And now, finally, I’ll come back to Tuesday’s game… Was this an example of Leyland and his guys badgering a pitch-taker into swinging and missing? If ever there was a situation in which Matt Young, specifically, should have been set up for success that was the game. Ubaldo Jimenez is a righty, Young a lefty. Jimenez has had big-time control problems this season, with over 6 walks per 9 innings, and Young is a pitch-taker by nature. What’s more, Young was batting right in front of Miguel Cabrera – better protection, I would imagine, than he has ever had before. The results were anything but successful: 17 total pitches. Young made contact with only three, all fouls. But: the blame here has to go squarely on Young… he only swung 7 times (three of those were pitches out of the zone). He took 6 called strikes, and according to Pitch/FX none of those were even borderline pitches. All three of his strikeouts against Jimenez came swinging (against Pestano in the 8th he took a called 3rd strike) but he was getting himself into holes by taking pitches down the middle. His performance in Tuesday’s game has been referred to as “overmatched” (by kffl.com) – if I had to use an adjective I’d probably say “petrified”.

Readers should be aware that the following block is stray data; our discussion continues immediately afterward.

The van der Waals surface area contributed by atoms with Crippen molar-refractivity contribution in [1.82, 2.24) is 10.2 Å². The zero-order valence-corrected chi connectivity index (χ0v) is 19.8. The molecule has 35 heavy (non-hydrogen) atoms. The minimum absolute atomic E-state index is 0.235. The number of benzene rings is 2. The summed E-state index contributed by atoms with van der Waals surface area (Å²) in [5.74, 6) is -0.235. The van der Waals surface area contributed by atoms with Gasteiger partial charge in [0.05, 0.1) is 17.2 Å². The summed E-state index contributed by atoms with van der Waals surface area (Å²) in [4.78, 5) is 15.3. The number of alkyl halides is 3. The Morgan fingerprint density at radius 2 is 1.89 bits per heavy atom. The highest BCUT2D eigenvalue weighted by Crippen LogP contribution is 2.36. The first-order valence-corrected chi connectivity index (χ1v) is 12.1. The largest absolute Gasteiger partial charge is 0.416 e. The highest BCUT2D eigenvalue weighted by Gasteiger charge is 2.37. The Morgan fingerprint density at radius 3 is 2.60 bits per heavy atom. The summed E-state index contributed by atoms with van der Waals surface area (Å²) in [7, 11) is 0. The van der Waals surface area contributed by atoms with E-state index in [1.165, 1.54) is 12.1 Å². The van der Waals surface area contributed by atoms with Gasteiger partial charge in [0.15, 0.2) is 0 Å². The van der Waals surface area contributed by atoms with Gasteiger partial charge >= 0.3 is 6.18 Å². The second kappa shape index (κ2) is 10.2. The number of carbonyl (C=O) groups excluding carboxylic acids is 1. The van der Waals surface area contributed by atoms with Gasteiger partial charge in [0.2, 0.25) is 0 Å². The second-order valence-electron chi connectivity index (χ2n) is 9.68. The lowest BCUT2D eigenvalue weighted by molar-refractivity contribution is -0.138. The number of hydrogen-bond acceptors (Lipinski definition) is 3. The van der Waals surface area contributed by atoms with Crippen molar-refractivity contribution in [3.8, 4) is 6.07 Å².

So… while the Tigers as a team did swing at a lot of 2-0 pitches with poor results yesterday, there is little to suggest that Matt Young’s personal failure was in any way related to the Tigers philosophy at the plate. That’s not to say they aren’t related, but really it just seems like Young couldn’t tell a strike from a ball. Lets give him another few games, but if he’s still swinging at balls and taking strikes I think we can safely say that Young’s K/BB rate is not going to translate.